One of the main assets when it comes to privacy in Costa Rica is being jeopardized by the Tax Administration.
Their goal is to create a Public Record of Shareholders (Registro de Accionistas) of every single corporation in Costa Rica, their logic behind that is, primarily, there are a lot of properties being transferred without paying the property transfer tax, ever since the property is registered under a corporation and when the seller endorses the shares to the buyer, the Public Record Office (Registro Publico) does not get involved and therefore the transferring tax is not paid, which represents a big loss for the Government and they desperately need the funds to cover a National Budget which only 60% is payroll.
How did all this start?
Back on September 28th, 2012 a new Law (Ley de Fortalecimiento de la Gestión Tributaria) got partially reinforced, and I mean partially reinforced since it created a new concept of “property transferring”, which is, in plain English, to transfer the ownership or control of a corporation which owns or control a property or business, but the law never stablished a procedure to control or audit that type of transactions. Why I am not surprised?
The Tax Man’s Great Idea!
Now days, the Tax Man is trying to catch up on that procedure which was never reinforced. However, his idea of creating a Public Record of Shareholders, regardless if the corporation owns or not a property or business, was not warmly welcomed right away.
There are many reasons and entities which refuse that idea, for instance the Industry Chamber (Camara de Industrias) already stated that this can even jeopardize the safety of the shareholders, not to mention, blackmailing and even extortion. On other hand, the Attorneys & Lawyers Bar, also stated that this Public Record must be created by a new Law not by a decree which is the tool that the Tax Man is intending to use.
A Different Angle
I agree with both Industry Chamber and Attorneys & Lawyers Bar perspectives, but as it is commonly known in Costa Rica, the politicians are not famous for using the common sense. I would suggest, in order to save all that tax money in discussions and probably Supreme Court getting involved, let’s not forget that privacy is a Constitutional Right in Costa Rica, by simply enclosing a Shareholders Certification issued by a notary (attorney) when this type of transactions takes place, and that document’s cost is around $60.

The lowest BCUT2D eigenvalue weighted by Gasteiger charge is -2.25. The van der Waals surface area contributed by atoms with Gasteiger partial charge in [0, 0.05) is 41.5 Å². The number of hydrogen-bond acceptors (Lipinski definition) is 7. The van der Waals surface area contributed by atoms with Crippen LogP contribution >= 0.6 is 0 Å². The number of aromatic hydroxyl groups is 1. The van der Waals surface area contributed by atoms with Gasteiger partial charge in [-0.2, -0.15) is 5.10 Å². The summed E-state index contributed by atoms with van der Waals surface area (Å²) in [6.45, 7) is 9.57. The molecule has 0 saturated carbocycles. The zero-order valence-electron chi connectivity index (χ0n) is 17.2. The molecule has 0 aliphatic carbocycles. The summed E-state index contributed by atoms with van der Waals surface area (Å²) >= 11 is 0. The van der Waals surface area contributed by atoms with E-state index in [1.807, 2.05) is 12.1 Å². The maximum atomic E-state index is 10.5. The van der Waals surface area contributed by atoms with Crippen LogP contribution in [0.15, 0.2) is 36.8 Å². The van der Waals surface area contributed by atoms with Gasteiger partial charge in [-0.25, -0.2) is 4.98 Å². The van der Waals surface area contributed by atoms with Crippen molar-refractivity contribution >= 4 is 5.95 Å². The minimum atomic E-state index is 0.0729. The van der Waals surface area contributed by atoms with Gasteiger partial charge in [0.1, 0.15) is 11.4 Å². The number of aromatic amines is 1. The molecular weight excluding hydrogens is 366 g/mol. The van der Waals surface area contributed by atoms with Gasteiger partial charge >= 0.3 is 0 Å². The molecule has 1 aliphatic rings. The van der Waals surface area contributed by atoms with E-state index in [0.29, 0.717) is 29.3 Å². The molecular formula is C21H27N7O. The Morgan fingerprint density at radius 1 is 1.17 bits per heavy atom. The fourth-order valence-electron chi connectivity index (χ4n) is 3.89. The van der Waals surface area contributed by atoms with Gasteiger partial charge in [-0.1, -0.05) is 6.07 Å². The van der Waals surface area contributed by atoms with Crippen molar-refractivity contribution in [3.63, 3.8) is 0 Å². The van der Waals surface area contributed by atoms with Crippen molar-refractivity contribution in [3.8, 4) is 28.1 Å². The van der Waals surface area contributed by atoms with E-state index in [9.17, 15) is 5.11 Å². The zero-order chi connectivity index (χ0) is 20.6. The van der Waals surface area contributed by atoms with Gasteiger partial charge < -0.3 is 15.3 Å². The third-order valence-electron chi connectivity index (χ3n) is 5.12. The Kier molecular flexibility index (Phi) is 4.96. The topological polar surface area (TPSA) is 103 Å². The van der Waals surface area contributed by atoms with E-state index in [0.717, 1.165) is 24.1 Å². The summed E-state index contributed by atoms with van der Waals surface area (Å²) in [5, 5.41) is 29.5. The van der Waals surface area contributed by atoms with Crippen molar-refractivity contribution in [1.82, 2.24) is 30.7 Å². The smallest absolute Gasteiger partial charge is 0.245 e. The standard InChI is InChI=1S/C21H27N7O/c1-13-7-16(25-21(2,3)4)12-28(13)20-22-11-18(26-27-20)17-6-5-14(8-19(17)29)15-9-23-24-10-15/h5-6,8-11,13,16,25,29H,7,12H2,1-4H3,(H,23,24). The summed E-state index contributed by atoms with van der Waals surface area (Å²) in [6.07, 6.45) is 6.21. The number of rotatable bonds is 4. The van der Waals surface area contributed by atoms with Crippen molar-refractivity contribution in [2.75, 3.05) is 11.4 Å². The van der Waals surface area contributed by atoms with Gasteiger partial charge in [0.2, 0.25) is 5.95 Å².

To rent or buy this one hour video with Costa Rica Tax Expert Randall Zamora, please visit our Video On Demand page here.
Let’s keep in mind that in Costa Rica there is no way to figure out who the shareholders of a corporation are, or if the shares are being endorsed, ever since this entry is made on the private legal books of the corporation, but there is a hint: when a new legal representative is appointed, so when that happens, changing the legal representative of a corporation, the Public Record office would have to ask for the above mentioned $60 certification and if the shareholders are different then they can collect the tax instead of spending hundreds or thousands of dollars trying to reinforce the Public Record of Shareholders.
On other hand, the Tax Administration is entitled to, when they properly audit a corporation, to have access to the Shareholders Log Book (Libro de Registro de Accionistas) so there is another way to find out if at some point the transferring tax was not paid, how?? Well, by simply screening which corporations owns properties and look into their Shareholder Log Book to make sure it hasn’t changed hands since September 28th, 2012.
Simple isn’t? But what do I know? I am just an accountant!
We will know more about this after February 24th 2015, which is the deadline for anyone who does not feel comfortable with this idea to address the reason to the Tax Administration.
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Written by Randall Zamora who is the President and CEO of CostaRicaABC.com, former CFO and Head of Accounting Department of multinational companies like Four Seasons Resort Costa Rica, active member of the Interamerican Accounting Association, Pro Bono Local Partner of The World Bank and contributor to their yearly publication “Doing Business Report.”
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